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California

WeHo, Santa Monica ponder minimum wage hikes after L.A. plan unveiled

Mayor Eric Garcetti
Mayor Eric Garcetti announces his plan to raise the minimum wage in Los Angeles on Sept. 1.
(Glenn Koenig / Los Angeles Times)

When Los Angeles Mayor Eric Garcetti pitched a plan to slowly boost the minimum wage across the city, critics warned that businesses could easily skip town for neighboring cities and pay less.

Now some of those cities are beginning to explore whether to boost the minimum wage within their borders too -- a trend that could ease concerns about job losses in Los Angeles.

The West Hollywood City Council voted Monday to gather information about wages in the city, the first step toward deciding whether it should hike its citywide minimum wage.

“We want to make sure that the wages that we pay here are competitive and give the best opportunity for our citizens to stay here and work here,” Councilwoman Abbe Land said at the Monday meeting.

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She added that although the idea was already in the works before Garcetti made his Labor Day announcement, “the timing couldn’t be better because it’s clear that there will be some action, at some point, in Los Angeles.... The more the region works together to improve wages for people, the better.”

The next day, Santa Monica City Council members voted to analyze how the proposed L.A. wage boost would affect their coastal city, and, if L.A. presses ahead, to kick off the discussion over whether to hike its own wages.

Garcetti has proposed a gradual increase in the minimum wage from the California state minimum of $9 an hour to at least $10.25 in 2015, $11.75 in 2016 and $13.25 in 2017.

“The fact that nobody came to speak to this tells you how utterly unsurprising this is for the progressive city of Santa Monica,” Councilman Kevin McKeown said at the Tuesday meeting.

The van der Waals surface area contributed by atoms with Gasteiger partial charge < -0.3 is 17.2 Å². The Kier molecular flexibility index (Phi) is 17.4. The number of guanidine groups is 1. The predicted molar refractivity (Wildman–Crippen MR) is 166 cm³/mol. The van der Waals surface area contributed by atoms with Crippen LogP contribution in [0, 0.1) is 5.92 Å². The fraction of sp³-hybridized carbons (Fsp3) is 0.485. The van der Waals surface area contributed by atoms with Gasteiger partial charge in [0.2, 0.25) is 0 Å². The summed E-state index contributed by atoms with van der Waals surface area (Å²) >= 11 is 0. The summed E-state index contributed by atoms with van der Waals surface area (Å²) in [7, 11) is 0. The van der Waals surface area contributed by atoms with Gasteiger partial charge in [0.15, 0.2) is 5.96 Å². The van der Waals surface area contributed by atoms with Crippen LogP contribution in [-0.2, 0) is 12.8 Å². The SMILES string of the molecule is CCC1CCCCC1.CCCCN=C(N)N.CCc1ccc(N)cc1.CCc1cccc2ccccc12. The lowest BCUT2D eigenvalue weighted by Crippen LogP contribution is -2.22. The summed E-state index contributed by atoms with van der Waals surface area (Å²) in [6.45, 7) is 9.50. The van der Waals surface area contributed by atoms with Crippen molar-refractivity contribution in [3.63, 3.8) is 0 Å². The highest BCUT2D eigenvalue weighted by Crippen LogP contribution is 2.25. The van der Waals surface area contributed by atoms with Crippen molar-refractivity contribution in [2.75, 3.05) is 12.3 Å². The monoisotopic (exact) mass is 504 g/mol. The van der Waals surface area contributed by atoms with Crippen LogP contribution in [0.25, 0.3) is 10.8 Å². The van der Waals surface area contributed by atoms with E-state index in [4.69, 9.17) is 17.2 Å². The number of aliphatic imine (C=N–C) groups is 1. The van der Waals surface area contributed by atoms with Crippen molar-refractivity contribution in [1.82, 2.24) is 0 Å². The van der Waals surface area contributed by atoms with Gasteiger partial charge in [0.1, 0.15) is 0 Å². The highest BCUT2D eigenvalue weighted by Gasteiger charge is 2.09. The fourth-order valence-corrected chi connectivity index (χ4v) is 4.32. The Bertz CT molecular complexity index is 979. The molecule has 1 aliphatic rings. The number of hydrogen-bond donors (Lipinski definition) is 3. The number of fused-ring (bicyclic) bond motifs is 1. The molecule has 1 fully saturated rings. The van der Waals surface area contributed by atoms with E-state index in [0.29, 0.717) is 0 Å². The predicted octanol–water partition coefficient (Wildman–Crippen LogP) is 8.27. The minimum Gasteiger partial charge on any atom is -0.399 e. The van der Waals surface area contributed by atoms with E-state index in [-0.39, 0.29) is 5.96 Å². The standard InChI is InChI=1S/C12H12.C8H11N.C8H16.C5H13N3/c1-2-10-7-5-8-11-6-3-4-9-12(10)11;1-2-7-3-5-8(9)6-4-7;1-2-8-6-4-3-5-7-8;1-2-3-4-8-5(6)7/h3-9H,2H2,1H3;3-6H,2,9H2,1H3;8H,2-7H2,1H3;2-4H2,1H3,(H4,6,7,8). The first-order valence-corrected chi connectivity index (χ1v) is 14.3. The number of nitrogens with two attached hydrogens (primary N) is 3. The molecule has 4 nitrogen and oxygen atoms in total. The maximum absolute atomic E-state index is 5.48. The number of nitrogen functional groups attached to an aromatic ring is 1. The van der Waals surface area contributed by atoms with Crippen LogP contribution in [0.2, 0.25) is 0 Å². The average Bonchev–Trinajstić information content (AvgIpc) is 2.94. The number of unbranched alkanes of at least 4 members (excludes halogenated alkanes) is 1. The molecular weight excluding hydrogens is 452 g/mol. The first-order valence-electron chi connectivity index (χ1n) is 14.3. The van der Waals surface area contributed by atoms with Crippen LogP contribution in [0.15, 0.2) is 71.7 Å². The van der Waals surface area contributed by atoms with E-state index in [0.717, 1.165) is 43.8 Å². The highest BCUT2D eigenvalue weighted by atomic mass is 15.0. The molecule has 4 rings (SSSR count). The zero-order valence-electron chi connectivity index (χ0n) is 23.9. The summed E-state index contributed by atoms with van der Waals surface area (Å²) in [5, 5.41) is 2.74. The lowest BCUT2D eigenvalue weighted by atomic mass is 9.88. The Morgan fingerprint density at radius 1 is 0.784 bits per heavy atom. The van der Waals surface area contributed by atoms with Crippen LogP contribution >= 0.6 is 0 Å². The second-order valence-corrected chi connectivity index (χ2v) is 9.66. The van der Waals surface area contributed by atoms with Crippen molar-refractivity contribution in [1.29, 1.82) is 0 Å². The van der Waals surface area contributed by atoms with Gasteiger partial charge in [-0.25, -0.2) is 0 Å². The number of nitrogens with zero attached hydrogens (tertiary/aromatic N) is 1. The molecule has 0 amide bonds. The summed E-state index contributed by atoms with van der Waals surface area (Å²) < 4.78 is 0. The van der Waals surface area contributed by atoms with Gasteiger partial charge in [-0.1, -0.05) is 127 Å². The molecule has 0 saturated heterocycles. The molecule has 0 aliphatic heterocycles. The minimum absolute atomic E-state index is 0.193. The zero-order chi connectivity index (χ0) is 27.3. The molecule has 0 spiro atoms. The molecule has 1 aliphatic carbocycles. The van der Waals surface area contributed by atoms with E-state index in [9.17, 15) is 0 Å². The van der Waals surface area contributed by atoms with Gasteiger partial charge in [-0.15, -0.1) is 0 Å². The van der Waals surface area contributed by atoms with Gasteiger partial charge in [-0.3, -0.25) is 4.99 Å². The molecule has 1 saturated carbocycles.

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Both cities are still gathering information about wage hikes and their effects, but Santa Monica Mayor Pam O’Connor, who met with Garcetti on Wednesday to discuss transportation and other regional issues, said city leaders are keenly interested in the idea as a possible way to alleviate poverty.

“One in four children in our region is living in poverty, and that is not good for children. It is not good for any of us,” O’Connor said. “I hope that we adopt something -- but we need a broader community and regional discussion about it” first.

Garcetti spokesman Jeff Millman said the mayor has been reaching out to other mayors throughout Los Angeles County about boosting the minimum wage in their cities, and will be attending a Friday meeting with other mayors to discuss the wage increase, among other topics.

Pasadena Mayor Bill Bogaard said he appreciated  Garcetti’s “call for cooperation among cities on a regional basis,” and that the topic of the minimum wage was “well suited for regional consideration.”

“The goal is to avoid inter-city competition that could result from individual cities’ actions,” Bogaard said in a written statement Wednesday, adding that he intended to work with other cities to explore a “shared strategy for improving the lives of working families.”

Carol Schatz, chief executive of downtown Los Angeles’ Central City Assn., said that if the bulk of neighboring cities decide to boost wages alongside Los Angeles, “that lessens the competitive disadvantage” for the city. The business advocacy group was among those concerned that jobs could flee L.A. if wages were increased.

“But you still have the competitive disadvantage of L.A. versus Orange County or Ventura, or other cities in California,” Schatz said. “And there are many other concerns with this.”

Follow @latimesemily for what’s happening at Los Angeles City Hall

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